Mali ‘Sahel coalition’ wants victories against Islamist militants by mid-2018

12/12/17 – A French-backed West African military force to tackle Islamist militants must secure its first victories by the middle of 2018 to prove its worth and ensure more concrete support from the United Nations, the French and Malian leaders said on Wednesday.

The G5 Sahel – composed of the armies of Mali, Mauritania, Niger, Burkina Faso and Chad – launched a symbolic military operation to mark its creation in October amid growing unrest in the region, whose porous borders are regularly crossed by jihadists, including affiliates of al Qaeda and Islamic State. Continuer à lire … « Mali ‘Sahel coalition’ wants victories against Islamist militants by mid-2018 »

Mali /Afganistan /Iraq : Germany extends military mission to train Peshmerga

12/12/17 – Lawmakers in Germany on Tuesday extended the country’s military mission against the Islamic State (IS) in Iraq, Afghanistan, and Mali until March 2018.

Germany has not formed a new government following an election in September, but it is expected that the next administration will further extend the mission. Continuer à lire … « Mali /Afganistan /Iraq : Germany extends military mission to train Peshmerga »

Terrorism : 6,000 IS jihadists could return to Africa, AU warns

11/12/17 – Up to 6,000 Africans who fought for the Islamic State (IS) jihadist group in Iraq and Syria could return home, the African Union’s top security official warned Sunday, calling on countries to prepare for the threat.Smail Chergui, the AU’s commissioner for peace and security, said African nations would need to work closely with each other and share intelligence to counter returning militants. Continuer à lire … « Terrorism : 6,000 IS jihadists could return to Africa, AU warns »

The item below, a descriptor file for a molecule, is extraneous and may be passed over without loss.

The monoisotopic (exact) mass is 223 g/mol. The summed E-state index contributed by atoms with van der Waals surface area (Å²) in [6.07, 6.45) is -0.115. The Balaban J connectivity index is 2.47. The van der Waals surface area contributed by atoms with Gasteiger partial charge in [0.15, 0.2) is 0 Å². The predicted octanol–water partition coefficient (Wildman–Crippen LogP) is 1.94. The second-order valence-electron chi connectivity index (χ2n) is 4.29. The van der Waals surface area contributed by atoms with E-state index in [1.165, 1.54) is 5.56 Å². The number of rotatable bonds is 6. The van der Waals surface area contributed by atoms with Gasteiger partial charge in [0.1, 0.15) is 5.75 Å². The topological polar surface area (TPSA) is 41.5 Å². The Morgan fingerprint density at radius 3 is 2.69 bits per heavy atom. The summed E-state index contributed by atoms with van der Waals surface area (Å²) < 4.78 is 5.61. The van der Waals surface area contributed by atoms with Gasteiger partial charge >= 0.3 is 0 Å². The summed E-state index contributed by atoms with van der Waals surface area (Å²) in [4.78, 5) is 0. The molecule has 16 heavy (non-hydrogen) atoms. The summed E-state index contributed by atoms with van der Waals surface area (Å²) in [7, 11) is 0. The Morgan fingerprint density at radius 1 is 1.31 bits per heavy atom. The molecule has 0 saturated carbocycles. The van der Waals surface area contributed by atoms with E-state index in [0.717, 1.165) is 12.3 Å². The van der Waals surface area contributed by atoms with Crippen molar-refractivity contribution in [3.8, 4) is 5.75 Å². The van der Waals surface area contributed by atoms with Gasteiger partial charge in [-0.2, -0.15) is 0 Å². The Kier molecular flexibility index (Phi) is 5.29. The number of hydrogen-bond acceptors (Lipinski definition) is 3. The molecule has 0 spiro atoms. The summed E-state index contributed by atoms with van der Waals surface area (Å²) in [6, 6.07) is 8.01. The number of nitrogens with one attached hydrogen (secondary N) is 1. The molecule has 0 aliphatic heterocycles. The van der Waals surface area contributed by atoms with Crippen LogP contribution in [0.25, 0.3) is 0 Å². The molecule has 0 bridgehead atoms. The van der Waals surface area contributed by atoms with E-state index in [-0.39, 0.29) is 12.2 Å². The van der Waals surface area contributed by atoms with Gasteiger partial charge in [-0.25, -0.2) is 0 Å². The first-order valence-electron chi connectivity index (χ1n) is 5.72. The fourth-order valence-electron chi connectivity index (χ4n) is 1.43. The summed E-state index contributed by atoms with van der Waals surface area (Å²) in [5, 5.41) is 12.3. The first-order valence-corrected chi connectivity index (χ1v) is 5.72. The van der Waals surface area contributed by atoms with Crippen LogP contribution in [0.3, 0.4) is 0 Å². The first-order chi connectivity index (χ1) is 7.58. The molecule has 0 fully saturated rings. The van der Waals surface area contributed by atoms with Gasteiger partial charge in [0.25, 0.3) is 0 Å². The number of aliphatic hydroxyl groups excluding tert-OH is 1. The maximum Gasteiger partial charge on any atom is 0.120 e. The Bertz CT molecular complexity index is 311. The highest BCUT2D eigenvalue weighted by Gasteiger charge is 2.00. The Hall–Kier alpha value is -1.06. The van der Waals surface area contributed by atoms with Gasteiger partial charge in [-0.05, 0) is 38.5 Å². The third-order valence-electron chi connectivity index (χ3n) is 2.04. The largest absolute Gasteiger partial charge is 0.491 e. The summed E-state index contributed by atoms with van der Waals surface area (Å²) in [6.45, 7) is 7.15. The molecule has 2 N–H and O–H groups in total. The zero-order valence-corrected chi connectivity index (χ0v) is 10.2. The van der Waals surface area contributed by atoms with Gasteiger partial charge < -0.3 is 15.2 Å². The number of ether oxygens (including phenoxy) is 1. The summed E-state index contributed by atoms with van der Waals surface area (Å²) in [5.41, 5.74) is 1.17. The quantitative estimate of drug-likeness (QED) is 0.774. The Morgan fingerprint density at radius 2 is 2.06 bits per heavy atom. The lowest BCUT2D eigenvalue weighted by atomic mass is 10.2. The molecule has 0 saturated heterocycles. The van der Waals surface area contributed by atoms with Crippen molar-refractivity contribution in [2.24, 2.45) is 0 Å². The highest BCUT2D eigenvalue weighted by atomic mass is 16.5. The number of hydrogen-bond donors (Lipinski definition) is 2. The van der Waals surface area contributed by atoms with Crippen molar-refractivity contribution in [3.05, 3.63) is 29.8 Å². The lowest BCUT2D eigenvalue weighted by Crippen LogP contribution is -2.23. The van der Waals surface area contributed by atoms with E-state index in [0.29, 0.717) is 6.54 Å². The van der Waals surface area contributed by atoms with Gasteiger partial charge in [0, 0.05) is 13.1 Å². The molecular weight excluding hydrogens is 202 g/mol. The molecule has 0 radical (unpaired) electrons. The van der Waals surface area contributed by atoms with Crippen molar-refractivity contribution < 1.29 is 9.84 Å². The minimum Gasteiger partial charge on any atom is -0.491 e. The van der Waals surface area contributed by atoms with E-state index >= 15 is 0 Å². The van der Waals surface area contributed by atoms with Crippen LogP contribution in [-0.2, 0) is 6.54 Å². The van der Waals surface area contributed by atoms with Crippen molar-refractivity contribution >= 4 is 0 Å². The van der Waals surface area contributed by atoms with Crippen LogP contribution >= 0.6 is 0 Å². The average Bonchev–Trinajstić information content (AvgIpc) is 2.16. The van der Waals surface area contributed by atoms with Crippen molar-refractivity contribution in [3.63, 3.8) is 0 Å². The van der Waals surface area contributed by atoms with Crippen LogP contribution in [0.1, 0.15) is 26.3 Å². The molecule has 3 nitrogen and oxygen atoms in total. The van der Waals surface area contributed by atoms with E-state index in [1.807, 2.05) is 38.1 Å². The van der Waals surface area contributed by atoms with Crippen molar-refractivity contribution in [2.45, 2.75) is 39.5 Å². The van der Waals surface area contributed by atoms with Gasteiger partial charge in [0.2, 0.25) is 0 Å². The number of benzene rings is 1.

Niger /Sahel : Bad Idea: Armed Drones in West Africa (opinion)

10/12/17 – It’s unofficial: “The government of Niger has approved the use of armed American drones.” Though this Reuters report is not a statement of American policy, it follows an NBC News report that American policymakers were indeed considering the use of airborne “lethal force” in the western Sahel, a semi-arid strip of land bordering the Sahara Desert. The Department of Defense (DoD)’s expansion of an airfield in central Niger and the Nigerien Minister of Defense’s public comments corroborate the story: the U.S. plans to add remotely piloted airstrikes to its policy approach in West Africa. Continuer à lire … « Niger /Sahel : Bad Idea: Armed Drones in West Africa (opinion) »

Mali /G5 Sahel – Security Council considers measures to support regional force in the Sahel

09/12/17 – The United Nations Security Council today adopted a resolution clarifying the ways in which the international community, including the UN mission Mali – known by its French acronym MINUSMA – is expected to provide support to a multi-country joint military force conducting counter-terrorist operations in the Sahel. Continuer à lire … « Mali /G5 Sahel – Security Council considers measures to support regional force in the Sahel »

After six years in jail, Gaddafi’s son Saif plots return to Libya’s turbulent politics

Saif al-Islam Gaddafi, the son of the former Libyan dictator, is seeking to make a comeback after years in detention, and claims to be leading a military campaign against terrorist groups around Tripoli.

Gaddafi was freed in June after six years as the prisoner of a militia in the town of Zintan following the Nato-supported uprising in 2011 that led to the killing of his father, Muammar Gaddafi, and the fragmentation of the country. Continuer à lire … « After six years in jail, Gaddafi’s son Saif plots return to Libya’s turbulent politics »

Niger – Playing Zone Defense: Niger and the Risk Versus Reward of Remote Operations

06/12/17 – The aftershocks of the combat deaths of four U.S. special operations soldiers in Niger on Oct. 4 are still shaking the Pentagon two months later.

The deaths prompted a familiar refrain from the American public: “Why are we there?” This expected, if fair, question reminds us of the precisely opposite question asked about Afghanistan after the shock of 9/11: “Why aren’t we there?” Continuer à lire … « Niger – Playing Zone Defense: Niger and the Risk Versus Reward of Remote Operations »